The new generation of wireless internet, 5G is around the corner. The system of super-fast data transfer is expected to be internationally spread by early next decade. Hungary aims to be at the forefront, but has to get prepared.
The fifth generation of mobile internet, predicted to cover Europe in three years, will not simply be faster than the current 4G. It will also widen the usage spectrum of internet, not only meaning that operations can be done from thousands of kilometers distance as data is transferred without delay, but also that, sooner or later, we will live in smart cities where everything, from the irrigation systems in our parks to buses that count the number of passengers will be connected to the internet and permanently optimized.
Yet, to get there, strategies have to be built, infrastructure has to be developed and regulations have to be made. To say on schedule, the government initiated the 5G Coalition, which got under way in June and by now has 52 members representing a wide range of market players from the information and communication technology sector, the government and academics.
The coalition’s goal is to establish mid- and long-term strategies that will enable Hungary to make the most out of the upcoming development.
“Hungary has all the capability to be the first to take social and economic advantage of the 5G technology by the time it gets internationally spread in the early 2020s,” Prime Ministerial Commissioner for the Digital Welfare Program Tamás Deutsch told the Budapest Business Journal.
“We already have a good 4G infrastructure to build on.” The big global telecommunication companies are already here in the country, meaning that innovations and best practices can be simply imported, Deutsch says explaining his confidence.
Some, however, have their doubts. As one sector insider revealed to the BBJ, telco companies already work with a very low profit margin, since the big financial gains of the web lands with giants like Facebook and Google instead of the Internet providers, therefore it is questionable if the global companies will be in a hurry to spend money on infrastructural development.
Still, the government’s optimism has other roots, too. The fields that 5G is expected to reform and boost most are e-health and autonomous cars, and, as Deutsch point out, there is a strong automotive industry in Hungary. To fully exploit this, a test track for driverless cars is being built in Zalaegerszeg (some 230 km southwest of Budapest), and will be inaugurated next spring. There, the different market players can keep tabs on developments and take stock of the further demands.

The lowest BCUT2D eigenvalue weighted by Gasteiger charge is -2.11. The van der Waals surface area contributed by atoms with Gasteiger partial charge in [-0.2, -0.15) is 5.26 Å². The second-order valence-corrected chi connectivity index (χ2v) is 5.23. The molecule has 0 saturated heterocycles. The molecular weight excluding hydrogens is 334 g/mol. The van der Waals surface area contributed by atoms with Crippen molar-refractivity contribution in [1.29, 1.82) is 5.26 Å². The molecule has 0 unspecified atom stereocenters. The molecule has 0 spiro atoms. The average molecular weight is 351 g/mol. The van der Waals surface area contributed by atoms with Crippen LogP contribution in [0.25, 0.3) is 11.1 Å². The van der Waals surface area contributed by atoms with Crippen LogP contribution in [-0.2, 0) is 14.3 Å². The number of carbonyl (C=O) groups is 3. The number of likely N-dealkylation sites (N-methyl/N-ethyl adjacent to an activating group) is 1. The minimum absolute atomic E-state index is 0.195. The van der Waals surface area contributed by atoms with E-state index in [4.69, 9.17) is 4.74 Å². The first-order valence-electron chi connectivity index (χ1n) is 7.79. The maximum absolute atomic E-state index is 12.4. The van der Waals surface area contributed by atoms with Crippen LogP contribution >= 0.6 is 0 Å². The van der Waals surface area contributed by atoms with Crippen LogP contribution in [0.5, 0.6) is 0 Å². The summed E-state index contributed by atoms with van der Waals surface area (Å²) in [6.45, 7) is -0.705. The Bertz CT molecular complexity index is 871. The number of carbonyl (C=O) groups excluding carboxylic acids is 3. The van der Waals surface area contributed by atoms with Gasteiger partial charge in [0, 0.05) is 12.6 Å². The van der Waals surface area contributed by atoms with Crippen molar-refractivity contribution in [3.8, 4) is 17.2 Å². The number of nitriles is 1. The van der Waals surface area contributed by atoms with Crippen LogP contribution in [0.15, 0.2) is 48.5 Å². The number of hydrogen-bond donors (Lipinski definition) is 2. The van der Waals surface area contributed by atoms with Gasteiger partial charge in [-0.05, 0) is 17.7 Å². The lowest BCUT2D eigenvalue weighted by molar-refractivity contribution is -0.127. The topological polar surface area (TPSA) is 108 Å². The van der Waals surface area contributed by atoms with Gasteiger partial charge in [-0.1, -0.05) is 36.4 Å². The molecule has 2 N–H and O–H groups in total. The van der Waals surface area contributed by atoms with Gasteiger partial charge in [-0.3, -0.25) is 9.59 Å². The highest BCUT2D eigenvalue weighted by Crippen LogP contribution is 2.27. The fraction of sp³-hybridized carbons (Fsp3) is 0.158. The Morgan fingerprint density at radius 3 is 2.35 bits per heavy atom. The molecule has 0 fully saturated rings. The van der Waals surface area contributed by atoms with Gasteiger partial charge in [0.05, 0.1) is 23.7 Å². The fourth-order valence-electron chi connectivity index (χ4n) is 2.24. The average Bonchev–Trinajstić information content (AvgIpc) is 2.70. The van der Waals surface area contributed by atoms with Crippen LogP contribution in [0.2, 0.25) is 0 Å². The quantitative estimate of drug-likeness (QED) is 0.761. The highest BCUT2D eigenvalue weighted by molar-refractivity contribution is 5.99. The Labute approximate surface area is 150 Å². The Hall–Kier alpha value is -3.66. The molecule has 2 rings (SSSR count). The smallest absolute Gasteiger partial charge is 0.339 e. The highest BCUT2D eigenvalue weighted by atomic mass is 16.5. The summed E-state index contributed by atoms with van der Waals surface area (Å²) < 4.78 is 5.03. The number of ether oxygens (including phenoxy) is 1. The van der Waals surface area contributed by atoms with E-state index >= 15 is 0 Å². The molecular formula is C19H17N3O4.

Automated and, as such, optimized systems of the future’s smart cities can save money, too, Deutsch points out, though initial investments are needed, he admits. Untangle local tax paying, for example, simplifying parking systems or enhancing heating efficiency through smart grids can all reduce costs, Deutsch explains. Making calculations about the return is also among the responsibilities of the 5G Coalition.
It often happens with technological developments that the regulation cannot keep the pace with the innovations. In the case of 5G, first the international standards have to be laid down and the cross-border issues of frequencies, which are otherwise national resources, have to be discussed, Deutsch says. After this, national regulations have to be created. All this is expected to be done by the end of the decade and “we have started to get prepared in time.”
Yet, to take full advantage of 5G, society needs to have digital competencies. Without this, the boosted data transfer capacity and the expected increase of “Internet of Things” (IoT) services will widen the social gap instead of narrowing it.
Ongoing educational reform is a tool to provide kids with the necessary skills, while those no longer at school will be reached through the Digital Welfare Program. In its framework, 1,500 laptops and tablets are spread countrywide to enable free of charge courses. “This is a must,” Deutsch says. “Having digital competencies decides whether I am my own lord, or I am vulnerable and technology is above me.”